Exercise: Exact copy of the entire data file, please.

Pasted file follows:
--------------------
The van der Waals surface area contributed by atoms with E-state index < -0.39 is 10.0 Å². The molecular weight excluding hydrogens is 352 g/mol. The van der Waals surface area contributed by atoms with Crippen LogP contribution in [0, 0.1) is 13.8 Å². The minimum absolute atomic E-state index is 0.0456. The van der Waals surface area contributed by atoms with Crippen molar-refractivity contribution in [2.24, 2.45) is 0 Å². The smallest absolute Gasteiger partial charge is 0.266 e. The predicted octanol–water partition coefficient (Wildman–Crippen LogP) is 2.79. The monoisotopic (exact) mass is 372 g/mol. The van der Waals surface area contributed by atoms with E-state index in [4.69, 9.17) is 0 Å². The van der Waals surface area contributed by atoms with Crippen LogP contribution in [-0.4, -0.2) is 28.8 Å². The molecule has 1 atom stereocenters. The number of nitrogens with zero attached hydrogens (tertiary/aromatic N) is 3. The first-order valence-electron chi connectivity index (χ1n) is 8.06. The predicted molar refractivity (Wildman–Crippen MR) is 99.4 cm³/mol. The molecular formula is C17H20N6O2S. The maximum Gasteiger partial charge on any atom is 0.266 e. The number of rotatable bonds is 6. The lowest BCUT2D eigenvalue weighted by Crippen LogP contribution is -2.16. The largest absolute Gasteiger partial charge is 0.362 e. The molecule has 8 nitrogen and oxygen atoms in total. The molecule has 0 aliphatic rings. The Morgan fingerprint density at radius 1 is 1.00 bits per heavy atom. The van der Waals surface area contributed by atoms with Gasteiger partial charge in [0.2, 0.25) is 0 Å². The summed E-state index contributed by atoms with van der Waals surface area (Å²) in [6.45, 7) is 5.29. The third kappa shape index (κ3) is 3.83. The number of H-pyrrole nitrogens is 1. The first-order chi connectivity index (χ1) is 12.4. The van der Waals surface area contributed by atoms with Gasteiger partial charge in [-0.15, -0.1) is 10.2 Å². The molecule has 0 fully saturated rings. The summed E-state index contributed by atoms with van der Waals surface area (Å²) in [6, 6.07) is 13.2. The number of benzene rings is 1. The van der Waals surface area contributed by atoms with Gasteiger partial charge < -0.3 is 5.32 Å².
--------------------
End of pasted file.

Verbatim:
The van der Waals surface area contributed by atoms with E-state index < -0.39 is 10.0 Å². The molecular weight excluding hydrogens is 352 g/mol. The van der Waals surface area contributed by atoms with Crippen LogP contribution in [0, 0.1) is 13.8 Å². The minimum absolute atomic E-state index is 0.0456. The van der Waals surface area contributed by atoms with Crippen molar-refractivity contribution in [2.24, 2.45) is 0 Å². The smallest absolute Gasteiger partial charge is 0.266 e. The predicted octanol–water partition coefficient (Wildman–Crippen LogP) is 2.79. The monoisotopic (exact) mass is 372 g/mol. The van der Waals surface area contributed by atoms with E-state index in [4.69, 9.17) is 0 Å². The van der Waals surface area contributed by atoms with Crippen LogP contribution in [-0.4, -0.2) is 28.8 Å². The molecule has 1 atom stereocenters. The number of nitrogens with zero attached hydrogens (tertiary/aromatic N) is 3. The first-order valence-electron chi connectivity index (χ1n) is 8.06. The predicted molar refractivity (Wildman–Crippen MR) is 99.4 cm³/mol. The molecular formula is C17H20N6O2S. The maximum Gasteiger partial charge on any atom is 0.266 e. The number of rotatable bonds is 6. The lowest BCUT2D eigenvalue weighted by Crippen LogP contribution is -2.16. The largest absolute Gasteiger partial charge is 0.362 e. The molecule has 8 nitrogen and oxygen atoms in total. The molecule has 0 aliphatic rings. The Morgan fingerprint density at radius 1 is 1.00 bits per heavy atom. The van der Waals surface area contributed by atoms with Gasteiger partial charge in [0.2, 0.25) is 0 Å². The summed E-state index contributed by atoms with van der Waals surface area (Å²) in [6.45, 7) is 5.29. The third kappa shape index (κ3) is 3.83. The number of H-pyrrole nitrogens is 1. The first-order chi connectivity index (χ1) is 12.4. The van der Waals surface area contributed by atoms with Gasteiger partial charge in [-0.15, -0.1) is 10.2 Å². The molecule has 0 fully saturated rings. The summed E-state index contributed by atoms with van der Waals surface area (Å²) in [6, 6.07) is 13.2. The number of benzene rings is 1. The van der Waals surface area contributed by atoms with Gasteiger partial charge < -0.3 is 5.32 Å².